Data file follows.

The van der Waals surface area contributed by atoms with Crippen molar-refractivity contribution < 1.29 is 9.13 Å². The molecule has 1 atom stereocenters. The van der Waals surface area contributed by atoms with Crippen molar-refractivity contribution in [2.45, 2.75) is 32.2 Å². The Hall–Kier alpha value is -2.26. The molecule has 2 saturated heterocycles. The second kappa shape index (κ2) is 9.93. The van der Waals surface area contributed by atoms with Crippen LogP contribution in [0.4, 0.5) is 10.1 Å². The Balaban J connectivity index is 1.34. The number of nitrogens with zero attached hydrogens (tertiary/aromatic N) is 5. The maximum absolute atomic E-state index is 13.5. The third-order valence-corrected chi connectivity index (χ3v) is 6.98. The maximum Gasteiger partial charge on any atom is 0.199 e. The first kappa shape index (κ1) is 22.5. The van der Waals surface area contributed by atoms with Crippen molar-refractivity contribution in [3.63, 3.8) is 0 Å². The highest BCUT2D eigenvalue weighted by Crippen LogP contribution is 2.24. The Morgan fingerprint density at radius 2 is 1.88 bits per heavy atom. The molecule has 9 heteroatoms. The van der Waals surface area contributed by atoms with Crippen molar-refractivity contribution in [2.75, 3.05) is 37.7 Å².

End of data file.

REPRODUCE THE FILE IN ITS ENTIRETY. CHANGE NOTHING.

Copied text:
The van der Waals surface area contributed by atoms with Crippen molar-refractivity contribution < 1.29 is 9.13 Å². The molecule has 1 atom stereocenters. The van der Waals surface area contributed by atoms with Crippen molar-refractivity contribution in [2.45, 2.75) is 32.2 Å². The Hall–Kier alpha value is -2.26. The molecule has 2 saturated heterocycles. The second kappa shape index (κ2) is 9.93. The van der Waals surface area contributed by atoms with Crippen LogP contribution in [0.4, 0.5) is 10.1 Å². The Balaban J connectivity index is 1.34. The number of nitrogens with zero attached hydrogens (tertiary/aromatic N) is 5. The maximum absolute atomic E-state index is 13.5. The third-order valence-corrected chi connectivity index (χ3v) is 6.98. The maximum Gasteiger partial charge on any atom is 0.199 e. The first kappa shape index (κ1) is 22.5. The van der Waals surface area contributed by atoms with Crippen molar-refractivity contribution in [3.63, 3.8) is 0 Å². The highest BCUT2D eigenvalue weighted by Crippen LogP contribution is 2.24. The Morgan fingerprint density at radius 2 is 1.88 bits per heavy atom. The molecule has 9 heteroatoms. The van der Waals surface area contributed by atoms with Crippen molar-refractivity contribution in [2.75, 3.05) is 37.7 Å².